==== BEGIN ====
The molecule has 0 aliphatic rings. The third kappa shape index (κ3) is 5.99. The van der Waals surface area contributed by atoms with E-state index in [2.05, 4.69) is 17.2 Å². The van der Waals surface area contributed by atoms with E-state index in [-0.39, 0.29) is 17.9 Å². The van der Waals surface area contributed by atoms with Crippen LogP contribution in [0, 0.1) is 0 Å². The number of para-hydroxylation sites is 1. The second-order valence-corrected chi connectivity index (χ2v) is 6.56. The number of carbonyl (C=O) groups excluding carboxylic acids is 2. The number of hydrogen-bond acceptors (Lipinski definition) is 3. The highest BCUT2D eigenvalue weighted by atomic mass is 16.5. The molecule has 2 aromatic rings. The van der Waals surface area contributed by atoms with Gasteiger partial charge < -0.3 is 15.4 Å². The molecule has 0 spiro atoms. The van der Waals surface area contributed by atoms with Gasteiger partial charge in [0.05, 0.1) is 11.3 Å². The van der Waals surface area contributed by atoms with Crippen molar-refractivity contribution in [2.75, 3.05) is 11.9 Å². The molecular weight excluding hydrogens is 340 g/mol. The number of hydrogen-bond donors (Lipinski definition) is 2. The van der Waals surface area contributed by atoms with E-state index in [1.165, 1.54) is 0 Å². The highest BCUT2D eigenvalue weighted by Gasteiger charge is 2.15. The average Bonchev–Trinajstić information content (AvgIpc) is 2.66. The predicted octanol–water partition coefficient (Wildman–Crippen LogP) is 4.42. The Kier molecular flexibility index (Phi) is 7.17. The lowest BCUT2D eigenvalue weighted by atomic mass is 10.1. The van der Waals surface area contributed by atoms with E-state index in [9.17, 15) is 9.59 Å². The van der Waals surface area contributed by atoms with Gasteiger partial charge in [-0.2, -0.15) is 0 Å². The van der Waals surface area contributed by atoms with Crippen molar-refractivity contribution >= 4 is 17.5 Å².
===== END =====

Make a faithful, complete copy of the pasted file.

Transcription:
The molecule has 0 aliphatic rings. The third kappa shape index (κ3) is 5.99. The van der Waals surface area contributed by atoms with E-state index in [2.05, 4.69) is 17.2 Å². The van der Waals surface area contributed by atoms with E-state index in [-0.39, 0.29) is 17.9 Å². The van der Waals surface area contributed by atoms with Crippen LogP contribution in [0, 0.1) is 0 Å². The number of para-hydroxylation sites is 1. The second-order valence-corrected chi connectivity index (χ2v) is 6.56. The number of carbonyl (C=O) groups excluding carboxylic acids is 2. The number of hydrogen-bond acceptors (Lipinski definition) is 3. The highest BCUT2D eigenvalue weighted by atomic mass is 16.5. The molecule has 2 aromatic rings. The van der Waals surface area contributed by atoms with Gasteiger partial charge < -0.3 is 15.4 Å². The molecule has 0 spiro atoms. The van der Waals surface area contributed by atoms with Gasteiger partial charge in [0.05, 0.1) is 11.3 Å². The van der Waals surface area contributed by atoms with Crippen molar-refractivity contribution in [2.75, 3.05) is 11.9 Å². The molecular weight excluding hydrogens is 340 g/mol. The number of hydrogen-bond donors (Lipinski definition) is 2. The van der Waals surface area contributed by atoms with E-state index in [1.165, 1.54) is 0 Å². The highest BCUT2D eigenvalue weighted by Gasteiger charge is 2.15. The average Bonchev–Trinajstić information content (AvgIpc) is 2.66. The predicted octanol–water partition coefficient (Wildman–Crippen LogP) is 4.42. The Kier molecular flexibility index (Phi) is 7.17. The lowest BCUT2D eigenvalue weighted by atomic mass is 10.1. The van der Waals surface area contributed by atoms with E-state index in [9.17, 15) is 9.59 Å². The van der Waals surface area contributed by atoms with Gasteiger partial charge in [-0.2, -0.15) is 0 Å². The van der Waals surface area contributed by atoms with Crippen molar-refractivity contribution >= 4 is 17.5 Å².